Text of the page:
It is said that the potency, selectivity, and rapidity of this clinical approach to protein degradation are unprecedented.
To determine how selective the drug is, the researchers measured the levels of all proteins in leukemia cells one and two hours after treatment. They were stunned to find out that only the three unwanted proteins out of more than 7,000 in the entire cell were degraded: BRD 2, 3, and 4, which was considered an exceptional degree of selectivity guided by the intended targets of JQ1.
The investigators then tested the dBET1 drug in mice bearing a widespread and aggressive form of human leukemia. The results demonstrated a rapid degradation of BRD4 in the tumor cells and a powerful anti-leukemia effect, with few noticeable side effects.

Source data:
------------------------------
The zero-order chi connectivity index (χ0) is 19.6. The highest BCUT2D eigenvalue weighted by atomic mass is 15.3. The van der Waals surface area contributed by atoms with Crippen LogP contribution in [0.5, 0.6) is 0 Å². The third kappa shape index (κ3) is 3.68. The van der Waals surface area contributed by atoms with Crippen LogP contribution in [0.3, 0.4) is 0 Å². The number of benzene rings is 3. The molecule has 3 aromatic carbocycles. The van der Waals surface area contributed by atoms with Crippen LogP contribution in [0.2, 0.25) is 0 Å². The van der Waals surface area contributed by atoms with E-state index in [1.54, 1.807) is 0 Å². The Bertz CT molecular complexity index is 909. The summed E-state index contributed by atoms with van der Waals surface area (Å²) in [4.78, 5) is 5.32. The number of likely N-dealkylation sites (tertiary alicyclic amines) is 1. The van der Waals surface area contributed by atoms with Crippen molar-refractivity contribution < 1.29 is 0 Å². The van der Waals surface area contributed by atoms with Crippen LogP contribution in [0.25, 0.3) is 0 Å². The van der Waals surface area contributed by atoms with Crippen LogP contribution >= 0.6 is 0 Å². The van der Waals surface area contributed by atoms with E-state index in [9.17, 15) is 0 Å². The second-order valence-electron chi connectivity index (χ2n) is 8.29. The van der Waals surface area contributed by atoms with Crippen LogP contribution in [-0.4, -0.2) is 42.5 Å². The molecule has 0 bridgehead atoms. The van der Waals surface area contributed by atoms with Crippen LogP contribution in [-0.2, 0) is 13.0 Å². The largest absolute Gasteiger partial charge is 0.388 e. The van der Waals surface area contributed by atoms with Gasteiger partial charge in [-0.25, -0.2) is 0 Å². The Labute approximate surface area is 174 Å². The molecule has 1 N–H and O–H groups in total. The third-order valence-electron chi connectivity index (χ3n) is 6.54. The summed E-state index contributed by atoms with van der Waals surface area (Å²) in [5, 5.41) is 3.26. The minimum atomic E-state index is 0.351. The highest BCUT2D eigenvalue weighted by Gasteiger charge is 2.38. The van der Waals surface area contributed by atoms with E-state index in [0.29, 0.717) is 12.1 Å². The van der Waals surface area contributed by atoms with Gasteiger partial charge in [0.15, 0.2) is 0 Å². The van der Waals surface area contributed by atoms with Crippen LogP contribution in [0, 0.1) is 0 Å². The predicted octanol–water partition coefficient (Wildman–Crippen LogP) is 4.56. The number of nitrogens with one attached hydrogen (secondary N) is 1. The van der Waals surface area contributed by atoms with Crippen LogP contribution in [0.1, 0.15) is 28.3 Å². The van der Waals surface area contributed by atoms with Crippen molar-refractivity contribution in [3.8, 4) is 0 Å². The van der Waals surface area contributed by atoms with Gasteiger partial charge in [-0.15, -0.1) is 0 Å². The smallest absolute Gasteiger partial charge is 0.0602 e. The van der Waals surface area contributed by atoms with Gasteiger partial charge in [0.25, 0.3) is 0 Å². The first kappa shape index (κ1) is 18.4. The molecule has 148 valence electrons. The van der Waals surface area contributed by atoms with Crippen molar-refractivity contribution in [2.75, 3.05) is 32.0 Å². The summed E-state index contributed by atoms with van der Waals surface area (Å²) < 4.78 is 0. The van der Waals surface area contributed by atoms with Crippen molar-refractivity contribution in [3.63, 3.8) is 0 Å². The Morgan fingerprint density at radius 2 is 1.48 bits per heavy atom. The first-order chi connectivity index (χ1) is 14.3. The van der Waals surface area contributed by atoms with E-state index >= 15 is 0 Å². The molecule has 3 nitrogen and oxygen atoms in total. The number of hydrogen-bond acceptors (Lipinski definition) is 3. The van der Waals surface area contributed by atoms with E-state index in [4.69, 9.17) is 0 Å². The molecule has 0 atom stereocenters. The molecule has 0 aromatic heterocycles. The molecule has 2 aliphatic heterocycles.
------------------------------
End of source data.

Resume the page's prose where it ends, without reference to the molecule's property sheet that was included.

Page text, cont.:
To see if compounds other than JQ1 can be used, the researchers used a compound they called SLF, which targets a protein called FKBP12. When they treated cancer cells with SLF, they found it degraded the vast majority of FKBP12 in the cells within a few hours.
Dana-Farber researchers then worked to create a derivative of dBET1 that can be used as a drug in human patients and extend the conjugate strategy for the treatment of other cancers and other genetically-caused diseases.
All this experience and experimentation and and drug development is now licensed for further development and commercialization to C4 Therapeutics.
In The NEWS
On January 7, 2016, C4 Therapeutics announced that it has launched from Dana-Farber Cancer Institute with the closing of a $73 million Series A round of financing. The unique targeted protein degradation (TPD) and the Degronimid platform technology behind it were described in a seminal paper published in the Journal science in June 2015.
C4 Therapeutics acquired a license from Dana-Farber that provides worldwide exclusivity for all applications of the Degronimid technology. The firm intends to develop many Degronimid drugs over time in proprietary and partnered programs.